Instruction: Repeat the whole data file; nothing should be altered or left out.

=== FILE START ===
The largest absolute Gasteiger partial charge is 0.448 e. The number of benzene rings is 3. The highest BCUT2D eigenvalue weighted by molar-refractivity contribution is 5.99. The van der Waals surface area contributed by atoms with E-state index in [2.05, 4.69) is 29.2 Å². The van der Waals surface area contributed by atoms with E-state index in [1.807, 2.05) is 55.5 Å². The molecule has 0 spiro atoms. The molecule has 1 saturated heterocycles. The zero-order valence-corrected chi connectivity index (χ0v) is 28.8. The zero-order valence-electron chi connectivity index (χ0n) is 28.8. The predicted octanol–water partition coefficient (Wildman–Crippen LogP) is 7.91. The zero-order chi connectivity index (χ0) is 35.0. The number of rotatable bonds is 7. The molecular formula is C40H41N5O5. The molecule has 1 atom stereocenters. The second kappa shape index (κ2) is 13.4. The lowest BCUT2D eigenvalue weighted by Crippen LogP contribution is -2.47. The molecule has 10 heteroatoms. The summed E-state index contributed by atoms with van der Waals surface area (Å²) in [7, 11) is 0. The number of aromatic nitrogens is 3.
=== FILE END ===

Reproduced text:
The largest absolute Gasteiger partial charge is 0.448 e. The number of benzene rings is 3. The highest BCUT2D eigenvalue weighted by molar-refractivity contribution is 5.99. The van der Waals surface area contributed by atoms with E-state index in [2.05, 4.69) is 29.2 Å². The van der Waals surface area contributed by atoms with E-state index in [1.807, 2.05) is 55.5 Å². The molecule has 0 spiro atoms. The molecule has 1 saturated heterocycles. The zero-order valence-corrected chi connectivity index (χ0v) is 28.8. The zero-order valence-electron chi connectivity index (χ0n) is 28.8. The predicted octanol–water partition coefficient (Wildman–Crippen LogP) is 7.91. The zero-order chi connectivity index (χ0) is 35.0. The number of rotatable bonds is 7. The molecular formula is C40H41N5O5. The molecule has 1 atom stereocenters. The second kappa shape index (κ2) is 13.4. The lowest BCUT2D eigenvalue weighted by Crippen LogP contribution is -2.47. The molecule has 10 heteroatoms. The summed E-state index contributed by atoms with van der Waals surface area (Å²) in [7, 11) is 0. The number of aromatic nitrogens is 3.